Architecture for the future

After that EVE-centric post on scalability (thanks to for linking in, hope it was an interesting read), I figured it was time to return to EVE Metrics and other sites- accVIEW and ISKsense.

In the next week we will be migrating to a new server. It’s in the same datacenter with the same host, is a slightly faster machine but has four times as much RAM (8GB) and an additional 10kRPM hard drive. As part of the migration to the new server we’ll be making some changes to the software architecture running the show.

The main difference is that we’re moving away from Passenger, also known as mod_rails. It has some advantages in low-memory conditions, but we’ve had more trouble than it’s worth, so we’ll be moving back to running application servers manually as daemons. For this we’ll be using the excellent Thin application server. For the sites running PHP on the server (this blog, for example), we’ll be using PHP FPM as we are currently; we’ve had no issues with that. Both of those will be sitting as reverse proxies behind nginx. Nginx has done very well as a web server and it’s very fast, as well as being easy to configure.

There is only one other major change; we’ll be sitting nginx itself behind Varnish, a high performance HTTP cache. This will let us more efficiently leverage HTTP caching in our applications and speed up requests dramatically. Right now we don’t use HTTP caching that much; we’d like to change this, particularly in EVE Metrics’ API so we can let Varnish handle a good portion of the thousands of API calls we get asking for the price of trit or what have you. All in all it’ll mean reduced load on the application cluster, which means we can keep that smaller and lighter, which in turn means more room for the database in memory.

That translates to better performance on the more complex components in the site, ie market pages, your account page, corporate pages, and that better performance means we can build more- we’re waiting for the new capacity before we add asset support, one of the things we’re really looking forward to adding, since it will let us add a whole new level of functionality by giving lots more information to processes like our inferred trade detector and our planned fulfilled orders listings. Plus we’ll be adding asset valuation tools, of course.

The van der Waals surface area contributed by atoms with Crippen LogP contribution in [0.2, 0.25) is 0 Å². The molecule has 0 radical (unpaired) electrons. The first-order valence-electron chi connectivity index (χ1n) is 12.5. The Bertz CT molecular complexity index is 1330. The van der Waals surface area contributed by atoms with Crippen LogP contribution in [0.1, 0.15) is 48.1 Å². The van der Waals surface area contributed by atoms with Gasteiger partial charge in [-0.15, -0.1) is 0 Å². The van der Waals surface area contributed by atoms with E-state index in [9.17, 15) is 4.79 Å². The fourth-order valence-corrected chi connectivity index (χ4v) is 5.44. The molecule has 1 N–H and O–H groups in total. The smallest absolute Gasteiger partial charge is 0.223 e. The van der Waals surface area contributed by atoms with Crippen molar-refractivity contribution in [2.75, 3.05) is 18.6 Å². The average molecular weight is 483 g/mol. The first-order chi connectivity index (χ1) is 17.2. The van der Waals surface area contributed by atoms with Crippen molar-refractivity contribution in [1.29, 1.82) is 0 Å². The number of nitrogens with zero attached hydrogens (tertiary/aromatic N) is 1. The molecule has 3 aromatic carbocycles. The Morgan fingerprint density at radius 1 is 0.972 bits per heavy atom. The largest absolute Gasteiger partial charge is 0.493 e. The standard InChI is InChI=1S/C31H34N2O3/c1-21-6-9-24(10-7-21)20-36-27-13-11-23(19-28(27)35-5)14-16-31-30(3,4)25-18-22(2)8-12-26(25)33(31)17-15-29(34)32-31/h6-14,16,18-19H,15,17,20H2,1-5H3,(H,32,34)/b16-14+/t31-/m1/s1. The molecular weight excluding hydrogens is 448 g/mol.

The architecture I’ve described above will basically be ‘it’ for now; we have more complication at the application and DB layer (We still use MySQL for a few legacy applications, so we have a tiny MySQL server running). The complication at the app layer mainly consists of things like background processing tools, and for EVE Metrics tasks that are actually executed on a VPS and the results uploaded back to the server (we now do all the major CSV dumps on Makurid’s VPS).

As the guy who ends up fixing all this when it goes wrong, simplicity is always my main priority, but the added complexity of Thin and Varnish should be well worth it in the long run.

Moondoggie & Market Browsing

OK. EVE Metrics is my big market browsing project. It’s very complex, it’s got a lot of data, but it all basically comes down to this: People browse the market with a program running on their computer, and when any market data is viewed, EVE Online writes it to a cache file, the program decodes that and fires it at the server. We collect all these reports and build a single picture of the market in EVE.

There’s the top-down view for you. We’ve never really not had enough data. We get good market coverage in most regions and we’re fairly up to date in the grand scheme of things. But compare the actual market of EVE to EVE Metrics and we’re still a long way off having a truly accurate picture. EVE moves quickly- in some markets, from minute to minute orders will be shuffling around and changing price and being bought out.

With Dominion we got a new browser. This means you can now use the full EVE Metrics website ingame, but also (through some Javascript client hook additions) lets us provide a fantastic new tool to help us get an even better picture of the market in EVE.

If you fire up the IGB and head over to the upload suggestions page, you’ll be given a list of 10 items, and a few options for automatic checking. Choosing this option will prompt EVE Metrics for a list of items to check, and will automatically go and look at those items. It’s slow, but it works. In the space of a few hours with one user, we can get data for an entire region across all the items on the market. This is utterly fantastic and we’re really looking forward to the larger volume of data this is bringing to the site.

So, if you’ve got a spare moment, or you need to go AFK for an hour, or you want to help out while you’re mining, or you’re just tired of clicking the next item in the list, install the uploader and visit the page ingame to get started. Every upload counts and helps us build the biggest, best picture of EVE’s market we can manage to produce. Uploads to EVE Metrics are also syndicated to other websites and tools, of course. Your uploads and contribution of time help hundreds of users who use the site, and tens of thousands more who rely on our pricing, history and order APIs for their applications.

Oh, and if you’re a developer, we now have a server status API with all the information you could possibly want on TQ, Sisi and the API servers. It can be found here (docs here). Enjoy!